"We know that newborn babies already have levels of oxytocin in their bodies, and this helps to create the all-important bond between a mother and her child," said Dr. Femke Buisman-Pijlman from the University of Adelaide's School of Medical Sciences.


Read the Rest of this Article and a Second Study Summary Through a Link our Blog

How We Learn in the News:  How the Brain Infers Structure, Rules When Learning Could Impact the Study of Learning Disabilities 

[Source: Medical News Today]


In life, many tasks have a context that dictates the right actions, so when people learn to do something new, they'll often infer cues of context and rules. In a new study, Brown University brain scientists took advantage of that tendency to track the emergence of such rule structures in the frontal cortex - even when such structure was not necessary or even helpful to learn - and to predict from EEG readings how people would apply them to learn new tasks speedily.


Context and rule structures are everywhere. They allow an iPhone user who switches to an Android phone, for example, to reason that dimming the screen would involve finding a "settings" icon that will  


Read the Rest of this Article Through a Link our Blog

Social Media Tip:  Using Instagram for Therapy Inspiration? Here's a Tip to Make it Better! 

Ever get annoyed that you can't click on a link that we (or anyone) puts in their Instagram posts? Here is an easy Workaround Tip just for you!

  • From within Instagram, bring up the post that has the link you want to go to.
  • Scroll to the bottom of the post and bring up the 'more" menu represented by "..." at the bottom right.
  • Choose "Copy/Share URL". This will copy the internet address for this particular Instagram post to your clipboard.
  • Next, open your browser.   And paste the link you have copied in your search bar. Hit enter.   This will bring up the link to this Instagram post in your browser.
  • Now scroll down the post and select the URL of the link you want to visit using the method you use on your device to select text. (Press and hold brings up the text selection tool in iOS, click and drag selects on the computer and Android too I believe)
  • Select "Copy"
  • Go to the top of your browser and paste that URL into the search bar, and hit enter.  You will be on the page you want!

Voila!  Hope that helps!

Autism in the News:  CDC: 1 in 68 U.S. Children has Autism 

[Source:  CNN]


One in 68 U.S. children has an autism spectrum disorder (ASD), a 30% increase from 1 in 88 two years ago, according to a new report released Thursday by the Centers for Disease Control and Prevention.

This newest estimate is based on the CDC's evaluation of health and educational records of all 8-year-old children in 11 states: Alabama, Wisconsin, Colorado, Missouri, Georgia, Arkansas, Arizona, Maryland, North Carolina, Utah and New Jersey.


The incidence of autism ranged from a low of 1 in 175 children in Alabama to a high of 1 in 45 in New Jersey, according to the CDC.


Children with autism continue to be overwhelmingly male. According to the new report, the CDC estimates 1 in 42 boys have autism, 4.5 times as many as girls (1 in 189).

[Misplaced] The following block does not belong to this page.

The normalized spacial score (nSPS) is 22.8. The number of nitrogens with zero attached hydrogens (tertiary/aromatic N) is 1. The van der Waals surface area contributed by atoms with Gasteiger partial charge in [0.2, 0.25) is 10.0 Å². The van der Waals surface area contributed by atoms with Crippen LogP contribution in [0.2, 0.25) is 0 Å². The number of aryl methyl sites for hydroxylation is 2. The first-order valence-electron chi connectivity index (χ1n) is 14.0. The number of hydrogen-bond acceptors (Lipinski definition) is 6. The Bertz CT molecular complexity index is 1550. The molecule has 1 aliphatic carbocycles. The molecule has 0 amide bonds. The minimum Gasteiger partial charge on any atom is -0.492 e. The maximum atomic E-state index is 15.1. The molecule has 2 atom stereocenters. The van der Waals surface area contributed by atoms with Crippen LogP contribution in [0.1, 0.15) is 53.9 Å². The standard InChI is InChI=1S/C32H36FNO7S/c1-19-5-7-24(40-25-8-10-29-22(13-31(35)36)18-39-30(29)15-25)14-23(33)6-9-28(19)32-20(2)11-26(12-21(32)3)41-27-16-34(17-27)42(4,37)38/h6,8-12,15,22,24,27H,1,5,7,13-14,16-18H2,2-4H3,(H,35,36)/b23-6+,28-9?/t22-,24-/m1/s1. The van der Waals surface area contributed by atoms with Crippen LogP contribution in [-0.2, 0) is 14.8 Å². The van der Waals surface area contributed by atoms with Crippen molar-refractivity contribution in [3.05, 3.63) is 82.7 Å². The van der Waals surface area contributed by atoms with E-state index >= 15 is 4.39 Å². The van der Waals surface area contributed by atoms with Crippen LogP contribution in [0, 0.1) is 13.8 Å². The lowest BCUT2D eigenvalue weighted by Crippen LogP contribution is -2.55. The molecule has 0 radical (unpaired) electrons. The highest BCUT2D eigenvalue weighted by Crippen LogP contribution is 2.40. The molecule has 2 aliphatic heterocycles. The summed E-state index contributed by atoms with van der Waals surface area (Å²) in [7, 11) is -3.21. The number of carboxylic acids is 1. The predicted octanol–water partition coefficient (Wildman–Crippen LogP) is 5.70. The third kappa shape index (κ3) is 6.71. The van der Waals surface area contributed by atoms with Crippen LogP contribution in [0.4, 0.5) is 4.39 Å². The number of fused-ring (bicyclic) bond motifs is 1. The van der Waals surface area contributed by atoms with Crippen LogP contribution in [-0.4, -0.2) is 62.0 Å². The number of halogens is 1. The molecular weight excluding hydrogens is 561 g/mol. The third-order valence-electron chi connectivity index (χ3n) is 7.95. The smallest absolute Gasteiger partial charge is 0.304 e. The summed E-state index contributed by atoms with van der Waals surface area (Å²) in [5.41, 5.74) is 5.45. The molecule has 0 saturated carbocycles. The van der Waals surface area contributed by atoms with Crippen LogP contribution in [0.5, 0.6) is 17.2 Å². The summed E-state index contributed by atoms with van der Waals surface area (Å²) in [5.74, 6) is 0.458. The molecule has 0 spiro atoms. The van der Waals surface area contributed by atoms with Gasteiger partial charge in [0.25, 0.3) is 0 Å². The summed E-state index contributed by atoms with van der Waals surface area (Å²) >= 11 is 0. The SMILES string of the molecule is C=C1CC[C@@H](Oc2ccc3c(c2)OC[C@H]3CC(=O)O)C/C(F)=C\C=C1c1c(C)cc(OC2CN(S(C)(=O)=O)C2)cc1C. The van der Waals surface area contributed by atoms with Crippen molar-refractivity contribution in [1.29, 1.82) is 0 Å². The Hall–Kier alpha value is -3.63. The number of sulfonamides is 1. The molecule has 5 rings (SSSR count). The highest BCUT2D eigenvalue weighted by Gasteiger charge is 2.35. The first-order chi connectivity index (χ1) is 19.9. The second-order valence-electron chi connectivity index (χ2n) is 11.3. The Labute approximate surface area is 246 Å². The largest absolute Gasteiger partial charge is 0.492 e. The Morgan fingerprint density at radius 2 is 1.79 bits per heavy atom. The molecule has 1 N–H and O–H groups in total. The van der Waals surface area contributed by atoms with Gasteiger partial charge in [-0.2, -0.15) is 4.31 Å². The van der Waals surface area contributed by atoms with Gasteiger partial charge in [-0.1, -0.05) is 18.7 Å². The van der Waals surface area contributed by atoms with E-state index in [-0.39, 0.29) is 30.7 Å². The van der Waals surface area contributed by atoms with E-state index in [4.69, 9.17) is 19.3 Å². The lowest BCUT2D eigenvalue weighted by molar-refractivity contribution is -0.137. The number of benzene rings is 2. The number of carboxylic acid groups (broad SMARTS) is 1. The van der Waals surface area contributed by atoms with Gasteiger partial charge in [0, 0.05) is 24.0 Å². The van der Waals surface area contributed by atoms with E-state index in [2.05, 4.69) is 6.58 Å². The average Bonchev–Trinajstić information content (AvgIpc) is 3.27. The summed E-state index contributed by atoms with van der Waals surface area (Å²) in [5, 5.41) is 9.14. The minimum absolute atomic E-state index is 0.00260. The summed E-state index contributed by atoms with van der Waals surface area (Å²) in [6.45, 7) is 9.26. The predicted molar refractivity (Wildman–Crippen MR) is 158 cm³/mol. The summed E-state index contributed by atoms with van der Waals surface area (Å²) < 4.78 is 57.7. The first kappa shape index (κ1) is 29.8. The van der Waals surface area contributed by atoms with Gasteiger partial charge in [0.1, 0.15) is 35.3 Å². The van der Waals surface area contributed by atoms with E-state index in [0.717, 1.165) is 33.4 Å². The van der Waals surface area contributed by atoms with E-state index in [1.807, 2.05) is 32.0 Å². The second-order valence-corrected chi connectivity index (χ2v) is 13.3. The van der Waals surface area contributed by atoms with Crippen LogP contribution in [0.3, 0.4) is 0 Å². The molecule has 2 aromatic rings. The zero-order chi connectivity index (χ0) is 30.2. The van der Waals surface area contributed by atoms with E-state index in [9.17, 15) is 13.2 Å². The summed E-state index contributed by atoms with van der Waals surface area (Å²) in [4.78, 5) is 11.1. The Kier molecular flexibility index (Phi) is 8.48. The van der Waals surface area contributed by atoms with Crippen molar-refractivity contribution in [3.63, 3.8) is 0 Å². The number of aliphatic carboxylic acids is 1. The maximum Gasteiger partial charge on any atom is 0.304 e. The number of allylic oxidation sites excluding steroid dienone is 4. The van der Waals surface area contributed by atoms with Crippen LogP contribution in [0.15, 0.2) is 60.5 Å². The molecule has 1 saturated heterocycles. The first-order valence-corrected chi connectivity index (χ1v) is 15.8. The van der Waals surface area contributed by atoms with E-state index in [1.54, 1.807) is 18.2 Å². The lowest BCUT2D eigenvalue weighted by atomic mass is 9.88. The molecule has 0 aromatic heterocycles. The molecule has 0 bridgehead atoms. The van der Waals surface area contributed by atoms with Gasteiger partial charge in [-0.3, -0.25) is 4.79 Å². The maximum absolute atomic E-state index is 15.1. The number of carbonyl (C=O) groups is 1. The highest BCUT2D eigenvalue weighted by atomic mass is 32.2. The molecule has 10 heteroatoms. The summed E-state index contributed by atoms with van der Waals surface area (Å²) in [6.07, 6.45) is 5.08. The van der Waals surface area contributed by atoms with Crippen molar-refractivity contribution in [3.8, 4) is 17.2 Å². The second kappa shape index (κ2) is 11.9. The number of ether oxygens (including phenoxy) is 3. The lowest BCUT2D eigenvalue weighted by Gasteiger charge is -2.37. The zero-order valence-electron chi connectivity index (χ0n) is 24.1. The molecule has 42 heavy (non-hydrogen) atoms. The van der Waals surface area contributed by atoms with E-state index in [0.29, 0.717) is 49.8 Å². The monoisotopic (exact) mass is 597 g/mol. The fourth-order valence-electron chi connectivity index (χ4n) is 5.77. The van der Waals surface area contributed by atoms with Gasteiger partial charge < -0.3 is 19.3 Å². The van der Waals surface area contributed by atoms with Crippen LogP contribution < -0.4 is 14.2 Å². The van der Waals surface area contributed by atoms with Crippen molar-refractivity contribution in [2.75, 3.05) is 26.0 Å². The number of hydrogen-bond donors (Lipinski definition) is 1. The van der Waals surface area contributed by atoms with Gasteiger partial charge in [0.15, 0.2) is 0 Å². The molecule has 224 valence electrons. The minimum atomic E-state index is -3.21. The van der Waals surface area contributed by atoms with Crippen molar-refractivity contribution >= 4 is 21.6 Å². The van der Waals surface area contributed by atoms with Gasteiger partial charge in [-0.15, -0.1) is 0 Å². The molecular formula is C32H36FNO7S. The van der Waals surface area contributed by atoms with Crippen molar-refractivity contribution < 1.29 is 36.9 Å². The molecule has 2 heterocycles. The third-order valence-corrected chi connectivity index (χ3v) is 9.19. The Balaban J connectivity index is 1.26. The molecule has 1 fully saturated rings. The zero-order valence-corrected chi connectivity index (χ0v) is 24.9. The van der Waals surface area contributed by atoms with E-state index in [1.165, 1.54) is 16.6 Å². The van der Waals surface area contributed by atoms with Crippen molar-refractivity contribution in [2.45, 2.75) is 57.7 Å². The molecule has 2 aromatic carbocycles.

Read the Rest of this Article Through a Link on our Blog

PediaStaff in the News:  See PediaStaff at AOTA for New Career Opportunities  

[Source:  Baltimore (PRWEB) March 25, 2014]  

The staffing company will also be handing out their exclusive PediaStaff OT Thumballs at The American Occupational Therapy Association (AOTA) conference. PediaStaff places Occupational Therapists in direct hire positions and also places contractors through the back-office services of Top Echelon Contracting, Inc.

PediaStaff,  a nationwide staffing company that focuses on the placement of pediatric and school-based clinicians, will once again be sharing career opportunities and useful tools at the American Occupational Therapy Association (AOTA's) 84th Annual Conference and Expo.  This year's conference will be held from April 3-6 at the Baltimore Convention Center. 

Featured Placement of the Week:  Milwaukee, Wisconsin  

'Congratulations to Erika K., SLP on her contract to cover a personal leave for the remainder of the school year for one of PediaStaff's clients in great Milwaukee, WI.

Speech Therapy Activity of the Week:  Consonant Digraph Garden  

[Source:  I Can Teach My Child]


Here is a fun, springy way to work on speech sounds!  Please Visit I Can Teach My Child and look at the entire blog post.  It was written for parents rather than speech-language clinicians,  it is very 'user friendly' and could be an excellent activity to send home with the kids as carryover work.


 Learn More About this Activity and See a Photo on our Blog

Instagram Post of the Week:  OT Month Printable Poster  

OT Month is just about here!  Get ready with this colorful door/wall sign from My Therapy Source!  Our friends on Instagram like enough that it is our "IG Post of the Week!"


Download the Poster Through a Link on our Blog

OT Resource of the Week:  A Great Blog is Back with a Great First OT Activity  

Many of you remember the Ping Pong Ball Match that I posted on the blog last year  and also featured on Instagram not too long ago.     That activity was created by Kristin Clewel who had shut down her blog for personal reasons.

Well, Kristin's terrific blog is back, and she has started it off with terrific bilateral motor activity that works tripod grasp, fine motor, visual motor, sequencing and praxis - "Spell It" - the Bilateral Block Tower.


Read the Rest of this Post and Check out 'Spell It' on our Blog

Free App Alert:  S.E.E (Social Emotional Exchange) From $29.99 to FREE!